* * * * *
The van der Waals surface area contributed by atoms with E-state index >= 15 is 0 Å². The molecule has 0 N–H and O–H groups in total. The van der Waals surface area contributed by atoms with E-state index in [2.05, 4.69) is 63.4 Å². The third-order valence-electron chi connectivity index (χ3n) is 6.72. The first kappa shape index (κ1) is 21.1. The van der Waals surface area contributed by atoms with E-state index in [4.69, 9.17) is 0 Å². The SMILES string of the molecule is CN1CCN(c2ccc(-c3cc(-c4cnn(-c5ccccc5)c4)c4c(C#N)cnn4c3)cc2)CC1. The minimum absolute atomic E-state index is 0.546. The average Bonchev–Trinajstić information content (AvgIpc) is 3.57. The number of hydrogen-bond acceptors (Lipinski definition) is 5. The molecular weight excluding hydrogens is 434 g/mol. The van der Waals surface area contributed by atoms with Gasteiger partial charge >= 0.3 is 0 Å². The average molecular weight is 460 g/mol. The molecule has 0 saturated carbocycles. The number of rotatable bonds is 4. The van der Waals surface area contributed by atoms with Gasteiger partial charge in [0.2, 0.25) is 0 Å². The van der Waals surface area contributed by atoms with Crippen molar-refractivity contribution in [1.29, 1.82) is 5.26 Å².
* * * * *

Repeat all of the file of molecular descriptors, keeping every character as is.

The van der Waals surface area contributed by atoms with E-state index >= 15 is 0 Å². The molecule has 0 N–H and O–H groups in total. The van der Waals surface area contributed by atoms with E-state index in [2.05, 4.69) is 63.4 Å². The third-order valence-electron chi connectivity index (χ3n) is 6.72. The first kappa shape index (κ1) is 21.1. The van der Waals surface area contributed by atoms with E-state index in [4.69, 9.17) is 0 Å². The SMILES string of the molecule is CN1CCN(c2ccc(-c3cc(-c4cnn(-c5ccccc5)c4)c4c(C#N)cnn4c3)cc2)CC1. The minimum absolute atomic E-state index is 0.546. The average Bonchev–Trinajstić information content (AvgIpc) is 3.57. The number of hydrogen-bond acceptors (Lipinski definition) is 5. The molecular weight excluding hydrogens is 434 g/mol. The van der Waals surface area contributed by atoms with Gasteiger partial charge >= 0.3 is 0 Å². The average molecular weight is 460 g/mol. The molecule has 0 saturated carbocycles. The number of rotatable bonds is 4. The van der Waals surface area contributed by atoms with Gasteiger partial charge in [0.2, 0.25) is 0 Å². The van der Waals surface area contributed by atoms with Crippen molar-refractivity contribution in [1.29, 1.82) is 5.26 Å².